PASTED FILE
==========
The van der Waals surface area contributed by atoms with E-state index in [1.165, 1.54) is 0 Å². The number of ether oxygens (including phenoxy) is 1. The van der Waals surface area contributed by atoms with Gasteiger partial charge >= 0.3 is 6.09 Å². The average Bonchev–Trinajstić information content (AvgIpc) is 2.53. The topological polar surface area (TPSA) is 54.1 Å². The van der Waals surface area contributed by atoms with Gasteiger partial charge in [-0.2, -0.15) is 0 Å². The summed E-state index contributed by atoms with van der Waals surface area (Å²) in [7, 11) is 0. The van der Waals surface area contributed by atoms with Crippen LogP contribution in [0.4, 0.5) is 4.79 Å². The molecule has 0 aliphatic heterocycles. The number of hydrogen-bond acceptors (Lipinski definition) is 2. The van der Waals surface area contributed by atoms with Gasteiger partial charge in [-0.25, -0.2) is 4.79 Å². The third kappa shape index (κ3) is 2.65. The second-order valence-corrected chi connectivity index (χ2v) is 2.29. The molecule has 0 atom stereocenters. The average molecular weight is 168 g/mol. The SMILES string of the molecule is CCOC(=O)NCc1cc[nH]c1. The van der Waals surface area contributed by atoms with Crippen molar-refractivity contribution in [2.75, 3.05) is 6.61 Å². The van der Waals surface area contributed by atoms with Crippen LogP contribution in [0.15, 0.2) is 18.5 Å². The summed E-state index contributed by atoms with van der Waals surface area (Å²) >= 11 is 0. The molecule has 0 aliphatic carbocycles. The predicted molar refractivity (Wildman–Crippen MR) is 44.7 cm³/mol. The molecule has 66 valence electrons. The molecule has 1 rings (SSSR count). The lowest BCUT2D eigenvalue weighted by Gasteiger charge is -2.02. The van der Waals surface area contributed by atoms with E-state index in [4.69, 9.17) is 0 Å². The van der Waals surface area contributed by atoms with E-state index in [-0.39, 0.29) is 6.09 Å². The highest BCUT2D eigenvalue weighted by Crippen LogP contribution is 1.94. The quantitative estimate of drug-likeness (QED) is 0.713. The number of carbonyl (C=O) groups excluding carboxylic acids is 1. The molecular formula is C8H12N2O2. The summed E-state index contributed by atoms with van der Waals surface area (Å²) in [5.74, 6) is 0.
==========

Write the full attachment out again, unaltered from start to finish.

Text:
The van der Waals surface area contributed by atoms with E-state index in [1.165, 1.54) is 0 Å². The number of ether oxygens (including phenoxy) is 1. The van der Waals surface area contributed by atoms with Gasteiger partial charge >= 0.3 is 6.09 Å². The average Bonchev–Trinajstić information content (AvgIpc) is 2.53. The topological polar surface area (TPSA) is 54.1 Å². The van der Waals surface area contributed by atoms with Gasteiger partial charge in [-0.2, -0.15) is 0 Å². The summed E-state index contributed by atoms with van der Waals surface area (Å²) in [7, 11) is 0. The van der Waals surface area contributed by atoms with Crippen LogP contribution in [0.4, 0.5) is 4.79 Å². The molecule has 0 aliphatic heterocycles. The number of hydrogen-bond acceptors (Lipinski definition) is 2. The van der Waals surface area contributed by atoms with Gasteiger partial charge in [-0.25, -0.2) is 4.79 Å². The third kappa shape index (κ3) is 2.65. The second-order valence-corrected chi connectivity index (χ2v) is 2.29. The molecule has 0 atom stereocenters. The average molecular weight is 168 g/mol. The SMILES string of the molecule is CCOC(=O)NCc1cc[nH]c1. The van der Waals surface area contributed by atoms with Crippen molar-refractivity contribution in [2.75, 3.05) is 6.61 Å². The van der Waals surface area contributed by atoms with Crippen LogP contribution in [0.15, 0.2) is 18.5 Å². The summed E-state index contributed by atoms with van der Waals surface area (Å²) >= 11 is 0. The molecule has 0 aliphatic carbocycles. The predicted molar refractivity (Wildman–Crippen MR) is 44.7 cm³/mol. The molecule has 66 valence electrons. The molecule has 1 rings (SSSR count). The lowest BCUT2D eigenvalue weighted by Gasteiger charge is -2.02. The van der Waals surface area contributed by atoms with E-state index in [4.69, 9.17) is 0 Å². The van der Waals surface area contributed by atoms with E-state index in [-0.39, 0.29) is 6.09 Å². The highest BCUT2D eigenvalue weighted by Crippen LogP contribution is 1.94. The quantitative estimate of drug-likeness (QED) is 0.713. The number of carbonyl (C=O) groups excluding carboxylic acids is 1. The molecular formula is C8H12N2O2. The summed E-state index contributed by atoms with van der Waals surface area (Å²) in [5.74, 6) is 0.